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External vs in-game communities: Which is right for your studio?

Yodo1 discusses whether it's worth investing resources to build a community.
External vs in-game communities: Which is right for your studio?

In a nutshell:

● The benefits of external communities
● Alongside the benefits of embedded communities
● And how they can complement each other

As embedded communities gain popularity among game developers, you might be wondering: should I actually invest resources toward building a community?

In this article, we are going to explore the benefits of both external and embedded gaming communities, identify the advantages of each, and look at how they can complement each other.

The Case for External Communities

Aside from being free and easy to set up, external gaming communities bring a number of key benefits to your game.

Minimal learning curve

As of June 2020, Discord had 100 million monthly active users, Facebook 2.7 billion, Twitter 330 million, and Reddit had 330 million.

The odds are high that your gamers have accounts on one or more of these external platforms: they already know what to do, what to expect, and how to behave there. With a minimal learning curve, it’s that much easier for players to join in the fun of your community.

Engaging players outside of the game

You want your game to be on your players' minds even when they’re not playing. If they follow your game on Facebook or Reddit, for example, they’ll be reminded of the fun, catch a glimpse of new features or activities, and be inspired to play and engage more.

Not to be overlooked: keeping people interested in your game through social media contributes to retention.

Having an external platform is also helpful when bugs appear inside the game. And let’s face it, despite our best efforts, we all know it happens.

Should your game fail to launch, you want to be able to communicate with your players and assure them you are aware of and working on the issue. Via external platforms, you can let them know when the game app should be up and running again.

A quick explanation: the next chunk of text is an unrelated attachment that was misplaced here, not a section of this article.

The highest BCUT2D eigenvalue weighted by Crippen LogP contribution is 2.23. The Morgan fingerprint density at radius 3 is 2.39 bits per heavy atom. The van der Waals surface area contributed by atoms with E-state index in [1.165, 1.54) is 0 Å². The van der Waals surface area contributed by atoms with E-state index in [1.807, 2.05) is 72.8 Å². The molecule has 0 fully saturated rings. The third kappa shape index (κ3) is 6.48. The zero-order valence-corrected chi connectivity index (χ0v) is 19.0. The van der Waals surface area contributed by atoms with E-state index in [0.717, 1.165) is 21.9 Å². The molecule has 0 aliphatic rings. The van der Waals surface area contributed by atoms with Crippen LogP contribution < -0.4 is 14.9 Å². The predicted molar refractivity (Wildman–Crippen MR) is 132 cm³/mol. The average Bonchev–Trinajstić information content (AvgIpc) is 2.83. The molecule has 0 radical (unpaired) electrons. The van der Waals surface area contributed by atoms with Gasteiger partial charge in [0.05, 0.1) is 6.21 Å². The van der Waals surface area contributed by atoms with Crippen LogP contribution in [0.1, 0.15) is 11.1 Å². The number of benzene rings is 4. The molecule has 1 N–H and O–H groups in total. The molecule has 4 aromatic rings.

Bringing organic growth

Your game’s community presence on large social media platforms serves as more than a reminder to existing players: it’s also prime real estate for attracting new users.

By taking advantage of these platforms’ larger user base, you are not just reminding people of your existence; you can generate content there and potentially attract new users.

While channels such as Facebook have tweaked their logarithm so that organic reach is not as easy to attain, it is still possible. A great example of this is the latest sensation, Fall Guys. In an interview with Oliver Hindle you can see how the man behind Fall Guys’ social media accounts works his magic.

With a plethora of social media accounts out there, it is not easy to guarantee the kind of success games like Fall Guys and Fortnite have enjoyed, but it is certainly possible and well worth aiming for.

The Case for Embedded Communities

In-game or embedded communities take more to set up and generally are not free. However, their unique benefits can make them more than worth the investment.

Reaching every player

As we covered in the art of engagement, the biggest advantage of embedded gaming communities is that your players are already there and you can reach them where they’re at. This creates the potential for a massive resource that can benefit you and your gamers.